January 06, 2012 - 12:31 AM
I saw a wi-fi placard in a hotel recently and laughed that it still touted the service as being "50 times faster than dialup." I can't remember the last time I even owned a computer with a modem, much less care about that useless comparison.
I marvel at the speed of change in technology during my 20+ year career, largely in IT roles. I occasionally share a story of years back when I was excited to gain access to a bulletin board service (BBS) in which dungeon masters shared maps and monster charts and other role playing guidance (which makes me a nerd on a couple different levels, I know). Jump forward to today, and the way in which the rising generation communicates with each other, and with the world at large, has changed dramatically. Collaboration tools have become ubiquitous.
I often remark at how dramatically the process of testing software has changed in the past 15 years, what with instant messaging and web meetings making instantaneous communication a core to any successful product review and market launch. Remember life without these things? I spent 8 to 10 years of my career without them. We used to set up a conference line, with someone from the dev team always dialed in, allowing us a sort of live-meeting follow-the-sun model. Seriously. I remember being stressed out about testing progress on a major system release, waking up in the middle of the night to find several folks from various geographical locations chatting away about the latest build, working through some issues. And then instant messaging arrived, following quickly by web meetings.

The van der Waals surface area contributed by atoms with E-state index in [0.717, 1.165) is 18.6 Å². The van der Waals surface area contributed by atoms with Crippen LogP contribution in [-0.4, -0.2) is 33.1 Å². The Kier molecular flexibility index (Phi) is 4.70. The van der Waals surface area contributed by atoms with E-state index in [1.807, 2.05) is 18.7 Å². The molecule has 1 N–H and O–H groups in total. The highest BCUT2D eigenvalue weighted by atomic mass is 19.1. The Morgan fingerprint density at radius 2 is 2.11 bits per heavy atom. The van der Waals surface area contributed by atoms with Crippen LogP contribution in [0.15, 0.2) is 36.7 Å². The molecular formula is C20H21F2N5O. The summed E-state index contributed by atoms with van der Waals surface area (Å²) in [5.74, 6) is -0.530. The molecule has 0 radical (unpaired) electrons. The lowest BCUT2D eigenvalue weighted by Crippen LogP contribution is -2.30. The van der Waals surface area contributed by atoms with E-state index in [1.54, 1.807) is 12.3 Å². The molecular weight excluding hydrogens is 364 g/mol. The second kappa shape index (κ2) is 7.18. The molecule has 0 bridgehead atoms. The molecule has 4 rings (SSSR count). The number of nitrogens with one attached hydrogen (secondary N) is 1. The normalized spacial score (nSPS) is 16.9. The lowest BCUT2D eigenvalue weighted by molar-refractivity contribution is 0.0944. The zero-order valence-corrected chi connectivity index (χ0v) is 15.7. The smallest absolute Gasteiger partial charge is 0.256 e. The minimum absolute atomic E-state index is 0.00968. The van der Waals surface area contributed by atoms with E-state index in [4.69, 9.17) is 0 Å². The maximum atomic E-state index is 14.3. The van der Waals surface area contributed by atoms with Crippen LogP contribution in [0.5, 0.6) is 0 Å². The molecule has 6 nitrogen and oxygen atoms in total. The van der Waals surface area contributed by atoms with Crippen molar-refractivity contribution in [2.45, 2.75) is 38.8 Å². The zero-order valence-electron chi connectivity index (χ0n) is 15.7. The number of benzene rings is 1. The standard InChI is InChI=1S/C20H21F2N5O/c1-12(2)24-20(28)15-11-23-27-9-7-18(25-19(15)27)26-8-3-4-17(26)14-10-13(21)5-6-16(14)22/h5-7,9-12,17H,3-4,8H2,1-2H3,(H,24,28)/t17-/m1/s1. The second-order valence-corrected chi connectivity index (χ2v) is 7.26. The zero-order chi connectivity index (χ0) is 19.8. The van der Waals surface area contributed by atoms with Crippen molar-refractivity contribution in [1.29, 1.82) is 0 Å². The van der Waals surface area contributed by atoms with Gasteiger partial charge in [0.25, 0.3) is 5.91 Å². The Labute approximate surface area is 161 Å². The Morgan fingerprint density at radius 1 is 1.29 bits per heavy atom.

The younger generation does not have this past experience to contrast and compare to modern life -- they know only the era of always on, instant communication. The shift in social informatics is fascinating -- it's the study of information and communication tools in cultural and institutional contexts, looking at usage patterns from a variety of lenses, including sociological, anthropological, psychological, and technological perspectives. In short: it's an analysis of the changing way in which we do business.
Understanding the social informatics of your organization, i.e. the cultural traits of your employees, is key to understanding the context of the requirements they provide to your burgeoning SharePoint/ECM/ERM platform. If you understand how your employees work, how they best communicate, you can design your platform in a way that optimizes productivity.
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